Required reading for river managers

There’s a widespread movement to fence livestock out of rivers – it seems to make intuitive sense where there are a lot (and I mean a lot) of cows and sheep in fields next to rivers, and they’re kicking up a lot of sediment into the water.

But there are two sides to this story and this article – British Wildlife: fencing of rivers is not ‘good for biodiversity’ by three of Britain’s most respected wildlife biologists – should be required reading for everyone in watery nature conservation.

What’s this got to do with ponds? Well, pond, streams, rivers and lakes are part of a continuum of habitats that shelter our freshwater biodiversity. But more directly, light trampling is a natural part of the ecology of all freshwaters – something we noted a long time ago in an article called ‘New approaches to pond management‘, which you can read here (page 284 has the discussion about trampling).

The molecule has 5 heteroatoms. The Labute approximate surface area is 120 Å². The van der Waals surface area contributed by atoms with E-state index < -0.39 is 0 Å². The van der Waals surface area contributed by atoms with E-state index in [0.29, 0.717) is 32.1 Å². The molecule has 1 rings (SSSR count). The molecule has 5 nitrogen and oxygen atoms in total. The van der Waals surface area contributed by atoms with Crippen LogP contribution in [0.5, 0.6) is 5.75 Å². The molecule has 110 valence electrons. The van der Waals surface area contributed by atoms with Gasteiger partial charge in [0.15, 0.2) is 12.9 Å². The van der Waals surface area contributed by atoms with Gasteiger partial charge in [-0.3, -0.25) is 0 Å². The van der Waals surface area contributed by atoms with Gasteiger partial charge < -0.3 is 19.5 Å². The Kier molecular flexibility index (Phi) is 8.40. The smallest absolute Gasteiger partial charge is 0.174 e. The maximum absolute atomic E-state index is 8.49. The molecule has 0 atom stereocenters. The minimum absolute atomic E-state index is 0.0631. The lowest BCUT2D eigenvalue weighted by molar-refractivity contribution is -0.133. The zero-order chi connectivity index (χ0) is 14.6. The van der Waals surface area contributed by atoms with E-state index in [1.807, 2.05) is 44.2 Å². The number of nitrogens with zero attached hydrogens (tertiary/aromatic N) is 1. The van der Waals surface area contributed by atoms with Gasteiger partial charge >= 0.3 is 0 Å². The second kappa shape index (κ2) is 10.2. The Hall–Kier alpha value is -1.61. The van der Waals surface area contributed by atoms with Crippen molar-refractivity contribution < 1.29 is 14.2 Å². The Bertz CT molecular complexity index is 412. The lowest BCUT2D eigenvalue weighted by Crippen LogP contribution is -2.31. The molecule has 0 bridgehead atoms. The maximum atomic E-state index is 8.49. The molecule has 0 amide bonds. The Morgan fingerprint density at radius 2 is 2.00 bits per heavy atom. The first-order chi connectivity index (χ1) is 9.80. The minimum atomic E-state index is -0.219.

Of course, the intensity of trampling that goes with modern livestock densities is probably not a good thing. But equally, fencing all rivers is not the ideal solution either.

At this rate, maybe one day we’ll have to write a ‘New approaches to river management’ article too!


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